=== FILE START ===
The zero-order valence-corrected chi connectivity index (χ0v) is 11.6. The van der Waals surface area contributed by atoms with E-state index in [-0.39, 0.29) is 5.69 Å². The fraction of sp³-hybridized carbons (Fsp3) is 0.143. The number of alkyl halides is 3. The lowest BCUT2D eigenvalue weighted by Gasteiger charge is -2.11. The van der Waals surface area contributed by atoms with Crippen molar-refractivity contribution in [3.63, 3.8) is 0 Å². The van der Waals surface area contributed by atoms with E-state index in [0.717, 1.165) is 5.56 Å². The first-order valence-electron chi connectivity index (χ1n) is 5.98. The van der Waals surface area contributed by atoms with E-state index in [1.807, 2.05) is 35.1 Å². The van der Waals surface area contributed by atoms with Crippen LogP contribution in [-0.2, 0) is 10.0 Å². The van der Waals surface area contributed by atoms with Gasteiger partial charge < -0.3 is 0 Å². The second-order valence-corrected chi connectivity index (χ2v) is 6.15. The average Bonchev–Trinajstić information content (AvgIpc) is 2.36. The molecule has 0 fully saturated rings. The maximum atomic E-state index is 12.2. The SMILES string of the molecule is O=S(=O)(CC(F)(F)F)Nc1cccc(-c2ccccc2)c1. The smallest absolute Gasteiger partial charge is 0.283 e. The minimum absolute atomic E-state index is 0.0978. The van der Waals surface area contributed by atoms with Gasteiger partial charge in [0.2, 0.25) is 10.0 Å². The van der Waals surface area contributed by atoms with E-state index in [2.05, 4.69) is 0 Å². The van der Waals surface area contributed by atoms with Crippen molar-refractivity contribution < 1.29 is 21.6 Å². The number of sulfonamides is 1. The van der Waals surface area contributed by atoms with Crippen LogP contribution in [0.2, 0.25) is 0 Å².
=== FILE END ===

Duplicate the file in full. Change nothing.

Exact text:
The zero-order valence-corrected chi connectivity index (χ0v) is 11.6. The van der Waals surface area contributed by atoms with E-state index in [-0.39, 0.29) is 5.69 Å². The fraction of sp³-hybridized carbons (Fsp3) is 0.143. The number of alkyl halides is 3. The lowest BCUT2D eigenvalue weighted by Gasteiger charge is -2.11. The van der Waals surface area contributed by atoms with Crippen molar-refractivity contribution in [3.63, 3.8) is 0 Å². The van der Waals surface area contributed by atoms with E-state index in [0.717, 1.165) is 5.56 Å². The first-order valence-electron chi connectivity index (χ1n) is 5.98. The van der Waals surface area contributed by atoms with E-state index in [1.807, 2.05) is 35.1 Å². The van der Waals surface area contributed by atoms with Crippen LogP contribution in [-0.2, 0) is 10.0 Å². The van der Waals surface area contributed by atoms with Gasteiger partial charge < -0.3 is 0 Å². The second-order valence-corrected chi connectivity index (χ2v) is 6.15. The average Bonchev–Trinajstić information content (AvgIpc) is 2.36. The molecule has 0 fully saturated rings. The maximum atomic E-state index is 12.2. The SMILES string of the molecule is O=S(=O)(CC(F)(F)F)Nc1cccc(-c2ccccc2)c1. The smallest absolute Gasteiger partial charge is 0.283 e. The minimum absolute atomic E-state index is 0.0978. The van der Waals surface area contributed by atoms with Gasteiger partial charge in [0.2, 0.25) is 10.0 Å². The van der Waals surface area contributed by atoms with E-state index in [2.05, 4.69) is 0 Å². The van der Waals surface area contributed by atoms with Crippen molar-refractivity contribution < 1.29 is 21.6 Å². The number of sulfonamides is 1. The van der Waals surface area contributed by atoms with Crippen LogP contribution in [0.2, 0.25) is 0 Å².